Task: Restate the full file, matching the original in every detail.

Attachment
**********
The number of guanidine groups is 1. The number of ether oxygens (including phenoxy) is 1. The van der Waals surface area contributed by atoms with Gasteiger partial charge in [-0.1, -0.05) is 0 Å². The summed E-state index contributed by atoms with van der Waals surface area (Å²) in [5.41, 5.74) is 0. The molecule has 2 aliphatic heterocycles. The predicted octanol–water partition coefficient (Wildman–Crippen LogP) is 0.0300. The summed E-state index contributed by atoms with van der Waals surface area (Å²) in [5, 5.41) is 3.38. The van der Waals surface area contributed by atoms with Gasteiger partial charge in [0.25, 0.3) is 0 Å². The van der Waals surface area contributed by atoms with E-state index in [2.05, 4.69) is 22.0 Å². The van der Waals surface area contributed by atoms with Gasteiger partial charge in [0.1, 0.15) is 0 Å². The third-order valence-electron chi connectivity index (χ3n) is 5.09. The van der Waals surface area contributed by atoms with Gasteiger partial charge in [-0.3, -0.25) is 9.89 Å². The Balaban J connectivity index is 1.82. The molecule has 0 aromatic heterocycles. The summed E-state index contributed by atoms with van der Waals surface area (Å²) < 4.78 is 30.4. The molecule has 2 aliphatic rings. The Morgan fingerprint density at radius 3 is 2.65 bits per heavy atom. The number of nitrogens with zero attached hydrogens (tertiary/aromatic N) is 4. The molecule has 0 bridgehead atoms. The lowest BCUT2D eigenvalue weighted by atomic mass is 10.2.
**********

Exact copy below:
The number of guanidine groups is 1. The number of ether oxygens (including phenoxy) is 1. The van der Waals surface area contributed by atoms with Gasteiger partial charge in [-0.1, -0.05) is 0 Å². The summed E-state index contributed by atoms with van der Waals surface area (Å²) in [5.41, 5.74) is 0. The molecule has 2 aliphatic heterocycles. The predicted octanol–water partition coefficient (Wildman–Crippen LogP) is 0.0300. The summed E-state index contributed by atoms with van der Waals surface area (Å²) in [5, 5.41) is 3.38. The van der Waals surface area contributed by atoms with Gasteiger partial charge in [0.25, 0.3) is 0 Å². The van der Waals surface area contributed by atoms with E-state index in [2.05, 4.69) is 22.0 Å². The van der Waals surface area contributed by atoms with Gasteiger partial charge in [0.1, 0.15) is 0 Å². The third-order valence-electron chi connectivity index (χ3n) is 5.09. The van der Waals surface area contributed by atoms with Gasteiger partial charge in [-0.3, -0.25) is 9.89 Å². The Balaban J connectivity index is 1.82. The molecule has 0 aromatic heterocycles. The summed E-state index contributed by atoms with van der Waals surface area (Å²) < 4.78 is 30.4. The molecule has 2 aliphatic rings. The Morgan fingerprint density at radius 3 is 2.65 bits per heavy atom. The number of nitrogens with zero attached hydrogens (tertiary/aromatic N) is 4. The molecule has 0 bridgehead atoms. The lowest BCUT2D eigenvalue weighted by atomic mass is 10.2.